Eddie Vedder, Under Fire From Israeli Media, Writes Anti-War Statement
Pearl Jam singer Eddie Vedder is currently under fire for anti-war comments he made during the band’s July 11th gig in Milton Keynes, England. The outspoken frontman’s remarks, starting around the 4:10 mark below, follow a sharply intense “No More War” chant-tag at the end of “Daughter” and reflect on the incomprehensible violence taking place amid today’s technological leaps and connectivity. He does not name any specific country, but the obvious implication leans to the Israeli/Palestinian conflict with tensions currently at a murderous high.
“I swear to fucking God, there are people out there who are looking for a reason to kill!” he spits, furiously. “They’re looking for a reason to go across borders and take over land that doesn’t belong to them. They should get the fuck out and mind their own fucking business,” he laments, before shouting “We don’t want to give them our money, we don’t want to give them our taxes, to drop bombs on children!”
As a result, numerous Israeli media outlets have singled out the singer, claiming his remarks represent hostility toward Israel and its current military conflict with Palestine. The Jerusalem Post labeled the speech an “anti-Israel diatribe” and quoted Israel Radio disc jockey Ben Red, who helped organize a social media campaign aiming to bring Pearl Jam to the country.
“Eddie Vedder, your true face is finally being revealed,” Red stated. “You are invited not to come here. I personally do not want to see you, and I will erase the Facebook page calling on bringing [Pearl Jam] to Israel, but not before I expose who you really are.”
Vedder responded today on Pearl Jam’s official site with remarks that not only reaffirm his anti-war, anti-bombing position, but employs John Lennon’s “Imagine” and explains “I’d rather be naïve, heartfelt and hopeful than resigned to say nothing for fear of misinterpretation and retribution.” Read his full comments below.
Imagine That — I’m Still Anti-War.
July 16 2014
Most of us have heard John Lennon sing
“You may say I’m a dreamer,… but I’m not the only one.”
And some of us, after another morning dose of news coverage full of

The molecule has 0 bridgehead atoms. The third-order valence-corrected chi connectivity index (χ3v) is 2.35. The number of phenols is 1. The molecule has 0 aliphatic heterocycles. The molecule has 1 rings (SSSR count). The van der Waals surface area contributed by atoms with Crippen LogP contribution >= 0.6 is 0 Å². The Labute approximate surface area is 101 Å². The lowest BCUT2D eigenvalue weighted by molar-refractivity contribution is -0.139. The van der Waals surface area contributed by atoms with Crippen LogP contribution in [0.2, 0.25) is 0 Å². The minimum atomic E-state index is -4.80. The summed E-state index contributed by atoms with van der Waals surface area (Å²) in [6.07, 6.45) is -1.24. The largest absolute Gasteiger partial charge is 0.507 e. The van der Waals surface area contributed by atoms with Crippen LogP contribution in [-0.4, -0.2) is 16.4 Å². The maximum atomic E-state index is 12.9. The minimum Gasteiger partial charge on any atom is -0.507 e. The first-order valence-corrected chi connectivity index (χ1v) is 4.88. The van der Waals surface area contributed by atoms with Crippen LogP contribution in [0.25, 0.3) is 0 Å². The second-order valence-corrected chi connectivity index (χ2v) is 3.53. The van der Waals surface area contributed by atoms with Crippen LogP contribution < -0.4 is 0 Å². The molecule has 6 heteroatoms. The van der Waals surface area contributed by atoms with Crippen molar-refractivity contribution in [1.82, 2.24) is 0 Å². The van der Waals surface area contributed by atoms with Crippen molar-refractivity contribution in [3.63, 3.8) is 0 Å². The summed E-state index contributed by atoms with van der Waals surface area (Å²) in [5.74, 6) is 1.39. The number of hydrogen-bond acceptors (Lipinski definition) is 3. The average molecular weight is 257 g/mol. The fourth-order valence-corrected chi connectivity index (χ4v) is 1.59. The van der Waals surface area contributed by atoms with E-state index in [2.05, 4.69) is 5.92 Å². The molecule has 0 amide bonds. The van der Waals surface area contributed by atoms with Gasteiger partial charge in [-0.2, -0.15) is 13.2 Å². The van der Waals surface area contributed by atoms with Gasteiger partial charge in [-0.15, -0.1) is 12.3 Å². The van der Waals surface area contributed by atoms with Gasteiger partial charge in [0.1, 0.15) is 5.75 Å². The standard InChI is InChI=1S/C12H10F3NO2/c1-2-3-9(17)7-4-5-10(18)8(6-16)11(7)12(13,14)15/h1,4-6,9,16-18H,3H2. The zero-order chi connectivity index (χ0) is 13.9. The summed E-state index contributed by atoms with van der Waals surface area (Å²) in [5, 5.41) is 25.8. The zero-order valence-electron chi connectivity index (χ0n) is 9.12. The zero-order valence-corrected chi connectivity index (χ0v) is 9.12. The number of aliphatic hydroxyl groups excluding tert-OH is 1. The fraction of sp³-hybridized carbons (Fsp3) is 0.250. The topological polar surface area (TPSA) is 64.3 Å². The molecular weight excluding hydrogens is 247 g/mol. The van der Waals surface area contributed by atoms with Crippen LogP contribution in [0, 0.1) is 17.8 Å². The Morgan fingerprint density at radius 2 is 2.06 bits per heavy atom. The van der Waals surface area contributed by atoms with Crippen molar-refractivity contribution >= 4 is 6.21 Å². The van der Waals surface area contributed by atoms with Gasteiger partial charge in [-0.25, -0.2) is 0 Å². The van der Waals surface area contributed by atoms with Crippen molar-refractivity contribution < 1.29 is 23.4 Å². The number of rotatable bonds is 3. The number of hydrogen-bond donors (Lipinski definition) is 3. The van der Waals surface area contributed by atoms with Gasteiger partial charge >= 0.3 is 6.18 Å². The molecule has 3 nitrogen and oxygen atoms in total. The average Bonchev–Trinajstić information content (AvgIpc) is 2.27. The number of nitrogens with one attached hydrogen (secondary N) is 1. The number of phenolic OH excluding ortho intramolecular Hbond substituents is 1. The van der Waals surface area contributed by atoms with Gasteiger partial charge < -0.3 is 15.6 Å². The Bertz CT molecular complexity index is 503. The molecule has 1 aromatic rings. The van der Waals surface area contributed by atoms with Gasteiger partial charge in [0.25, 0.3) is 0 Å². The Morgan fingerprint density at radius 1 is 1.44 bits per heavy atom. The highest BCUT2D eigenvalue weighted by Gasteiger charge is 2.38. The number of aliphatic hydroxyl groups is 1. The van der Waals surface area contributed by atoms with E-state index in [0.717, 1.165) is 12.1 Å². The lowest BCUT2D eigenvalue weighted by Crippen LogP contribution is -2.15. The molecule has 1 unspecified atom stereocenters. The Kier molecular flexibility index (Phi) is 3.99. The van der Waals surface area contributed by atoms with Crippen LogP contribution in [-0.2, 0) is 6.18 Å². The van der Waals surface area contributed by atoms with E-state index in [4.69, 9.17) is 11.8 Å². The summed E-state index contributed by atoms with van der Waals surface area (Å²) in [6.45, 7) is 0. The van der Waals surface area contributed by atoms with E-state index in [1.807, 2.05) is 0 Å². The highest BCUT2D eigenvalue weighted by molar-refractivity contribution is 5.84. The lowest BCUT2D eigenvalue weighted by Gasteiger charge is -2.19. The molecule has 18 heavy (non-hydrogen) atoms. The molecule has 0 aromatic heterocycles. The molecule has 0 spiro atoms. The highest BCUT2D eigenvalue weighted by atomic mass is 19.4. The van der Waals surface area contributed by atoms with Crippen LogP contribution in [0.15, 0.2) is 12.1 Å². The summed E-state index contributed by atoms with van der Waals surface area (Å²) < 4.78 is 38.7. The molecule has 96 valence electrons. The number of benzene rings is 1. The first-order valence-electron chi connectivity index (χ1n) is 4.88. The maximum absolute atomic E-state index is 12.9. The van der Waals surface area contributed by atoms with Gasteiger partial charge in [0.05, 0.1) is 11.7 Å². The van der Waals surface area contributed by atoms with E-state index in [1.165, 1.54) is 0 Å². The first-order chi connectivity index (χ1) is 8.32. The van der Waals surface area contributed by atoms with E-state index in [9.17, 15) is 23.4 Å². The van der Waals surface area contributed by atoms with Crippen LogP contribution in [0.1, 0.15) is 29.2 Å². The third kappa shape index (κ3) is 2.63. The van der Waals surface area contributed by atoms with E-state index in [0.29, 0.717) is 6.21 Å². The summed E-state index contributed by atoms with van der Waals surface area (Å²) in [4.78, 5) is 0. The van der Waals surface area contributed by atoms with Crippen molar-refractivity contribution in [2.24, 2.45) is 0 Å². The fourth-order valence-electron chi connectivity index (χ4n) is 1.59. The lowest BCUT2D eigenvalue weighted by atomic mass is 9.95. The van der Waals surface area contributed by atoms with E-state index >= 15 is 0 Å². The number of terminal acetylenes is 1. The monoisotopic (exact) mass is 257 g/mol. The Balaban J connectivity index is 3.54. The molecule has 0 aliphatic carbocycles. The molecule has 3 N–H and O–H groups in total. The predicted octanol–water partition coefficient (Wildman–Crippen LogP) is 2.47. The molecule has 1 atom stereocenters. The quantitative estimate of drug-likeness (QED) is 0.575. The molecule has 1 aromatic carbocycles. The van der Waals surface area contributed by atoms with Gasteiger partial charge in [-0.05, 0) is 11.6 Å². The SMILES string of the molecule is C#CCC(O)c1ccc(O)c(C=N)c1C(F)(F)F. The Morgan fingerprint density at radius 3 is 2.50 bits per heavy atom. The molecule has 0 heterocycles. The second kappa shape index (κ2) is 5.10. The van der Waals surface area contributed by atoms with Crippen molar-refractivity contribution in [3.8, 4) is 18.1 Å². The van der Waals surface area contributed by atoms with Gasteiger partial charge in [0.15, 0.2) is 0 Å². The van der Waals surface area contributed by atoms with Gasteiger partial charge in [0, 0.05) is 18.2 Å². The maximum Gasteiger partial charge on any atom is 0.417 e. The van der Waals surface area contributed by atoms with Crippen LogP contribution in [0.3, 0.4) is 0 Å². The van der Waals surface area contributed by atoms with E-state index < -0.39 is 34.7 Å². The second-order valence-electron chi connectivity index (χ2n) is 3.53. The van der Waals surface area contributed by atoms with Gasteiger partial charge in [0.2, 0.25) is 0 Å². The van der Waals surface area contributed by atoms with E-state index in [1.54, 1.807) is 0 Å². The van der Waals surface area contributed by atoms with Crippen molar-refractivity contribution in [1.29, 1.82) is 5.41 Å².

death and destruction, feel the need to reach out to others to see if
we are not alone in our outrage. With about a dozen assorted
ongoing conflicts in the news everyday, and with the stories
becoming more horrific, the level of sadness becomes unbearable.
And what becomes of our planet when that sadness becomes apathy?
Because we feel helpless. And we turn our heads and turn the page.
Currently, I’m full of hope. That hope springs from the multitudes of
people that our band has been fortunate enough to play for night
after night here in Europe. To see flags of so many different nations,
and to have these huge crowds gathered peacefully and joyfully is
the exact inspiration behind the words I felt the need to emphatically relay.
When attempting to make a plea for more peace in the world at a rock concert,
we are reflecting the feelings of all those we have come in contact with
so we may all have a better understanding of each other.
That’s not something I’m going to stop anytime soon. Call me naïve.
I’d rather be naïve, heartfelt and hopeful than resigned to say
nothing for fear of misinterpretation and retribution.
The majority of humans on this planet are more consumed by the
pursuit of love, health, family, food and shelter than any kind of war.
War hurts. It hurts no matter which sides the bombs are falling on.
With all the global achievements in modern technology,
enhanced communication and information devices, cracking the
human genome, land rovers on Mars etc., do we really have to
resign ourselves to the devastating reality that conflict will be
resolved with bombs, murder and acts of barbarism?
We are such a remarkable species. Capable of creating beauty.
Capable of awe-inspiring advancements. We must be capable of
resolving conflicts without bloodshed.
I don’t know how to reconcile the peaceful rainbow of flags we see
each night at our concerts with the daily news of a dozen global
conflicts and their horrific consequences. I don’t know how to
process the feeling of guilt and complicity when I hear about the
deaths of a civilian family from a U.S. drone strike. But I know that
we can’t let the sadness turn into apathy. And I do know we are
better off when we reach out to each other.
“I hope someday you’ll join us,…”
Won’t you listen to what the man said.
— Eddie Vedder